The remaining men, including more than 800 exhausted survivors, were told to convert to Islam. As they refused, they were taken to a hill and beheaded one by one.
The remains of the martyrs are now impressively exposed behind five large glass cabinets in the Cathedral of Otranto. In particular, the skulls are meticulously lined up in horizontal rows, with the facial bones turned toward the visitors.
However, in a low row of the central window, a skull is positioned with the face toward the ceiling and the cranium facing visitors.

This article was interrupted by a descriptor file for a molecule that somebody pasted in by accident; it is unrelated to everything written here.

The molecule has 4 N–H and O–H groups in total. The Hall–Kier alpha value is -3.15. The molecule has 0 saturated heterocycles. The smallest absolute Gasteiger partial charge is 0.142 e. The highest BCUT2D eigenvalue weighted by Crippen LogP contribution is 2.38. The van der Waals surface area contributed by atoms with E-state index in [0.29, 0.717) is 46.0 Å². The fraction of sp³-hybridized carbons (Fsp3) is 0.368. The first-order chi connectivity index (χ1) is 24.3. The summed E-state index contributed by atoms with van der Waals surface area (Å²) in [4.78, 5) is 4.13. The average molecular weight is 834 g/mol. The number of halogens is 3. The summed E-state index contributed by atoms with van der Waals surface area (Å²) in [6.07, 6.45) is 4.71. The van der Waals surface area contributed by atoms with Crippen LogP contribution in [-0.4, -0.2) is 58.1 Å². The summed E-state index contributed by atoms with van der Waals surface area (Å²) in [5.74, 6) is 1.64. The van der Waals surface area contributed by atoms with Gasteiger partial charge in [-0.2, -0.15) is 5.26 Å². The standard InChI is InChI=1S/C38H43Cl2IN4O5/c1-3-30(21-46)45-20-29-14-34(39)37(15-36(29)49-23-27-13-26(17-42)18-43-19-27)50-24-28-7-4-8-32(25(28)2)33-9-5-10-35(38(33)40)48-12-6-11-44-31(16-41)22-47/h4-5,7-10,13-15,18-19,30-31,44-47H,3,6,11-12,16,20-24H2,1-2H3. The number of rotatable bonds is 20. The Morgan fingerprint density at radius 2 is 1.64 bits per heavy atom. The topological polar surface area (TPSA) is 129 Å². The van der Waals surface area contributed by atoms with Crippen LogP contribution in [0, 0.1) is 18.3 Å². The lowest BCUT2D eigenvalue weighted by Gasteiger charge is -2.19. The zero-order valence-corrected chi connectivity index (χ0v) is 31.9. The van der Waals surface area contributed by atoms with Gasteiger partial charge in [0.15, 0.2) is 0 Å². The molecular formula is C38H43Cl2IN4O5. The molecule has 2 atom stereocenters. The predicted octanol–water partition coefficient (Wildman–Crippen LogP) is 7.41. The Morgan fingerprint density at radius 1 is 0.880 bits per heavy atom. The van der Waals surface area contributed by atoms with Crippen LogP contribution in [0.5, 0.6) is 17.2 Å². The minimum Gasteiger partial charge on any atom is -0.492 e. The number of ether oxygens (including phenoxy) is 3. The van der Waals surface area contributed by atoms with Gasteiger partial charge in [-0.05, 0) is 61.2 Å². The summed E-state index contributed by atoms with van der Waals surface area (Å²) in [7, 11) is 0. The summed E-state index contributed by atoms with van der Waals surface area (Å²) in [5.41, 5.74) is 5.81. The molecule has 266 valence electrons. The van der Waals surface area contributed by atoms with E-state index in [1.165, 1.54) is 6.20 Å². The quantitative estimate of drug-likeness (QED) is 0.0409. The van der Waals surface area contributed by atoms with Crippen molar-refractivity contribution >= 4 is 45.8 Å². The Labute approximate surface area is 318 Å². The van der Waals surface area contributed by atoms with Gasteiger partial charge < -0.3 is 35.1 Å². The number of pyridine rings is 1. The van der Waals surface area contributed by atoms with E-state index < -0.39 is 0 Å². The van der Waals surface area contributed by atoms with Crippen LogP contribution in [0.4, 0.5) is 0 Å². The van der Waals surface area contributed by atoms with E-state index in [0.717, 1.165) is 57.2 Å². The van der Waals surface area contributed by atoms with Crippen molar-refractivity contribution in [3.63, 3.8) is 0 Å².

"The specimen was probably arranged in this manner so as to show a series of holes on the cranial vault," Gino Fornaciari, professor of history of medicine and paleopathology at the University of Pisa, and colleagues wrote in the February issue of the Journal of Ethnopharmacology.
Although the window could not be opened and so the skull could not be removed for study, the researchers noted that the holes featured a regular, rounded shape.
Of the 16 holes, eight turned out to be complete perforations, involving the bone in all its thickness and producing a rounded, conical-shaped hole. The edges featured rounded walls.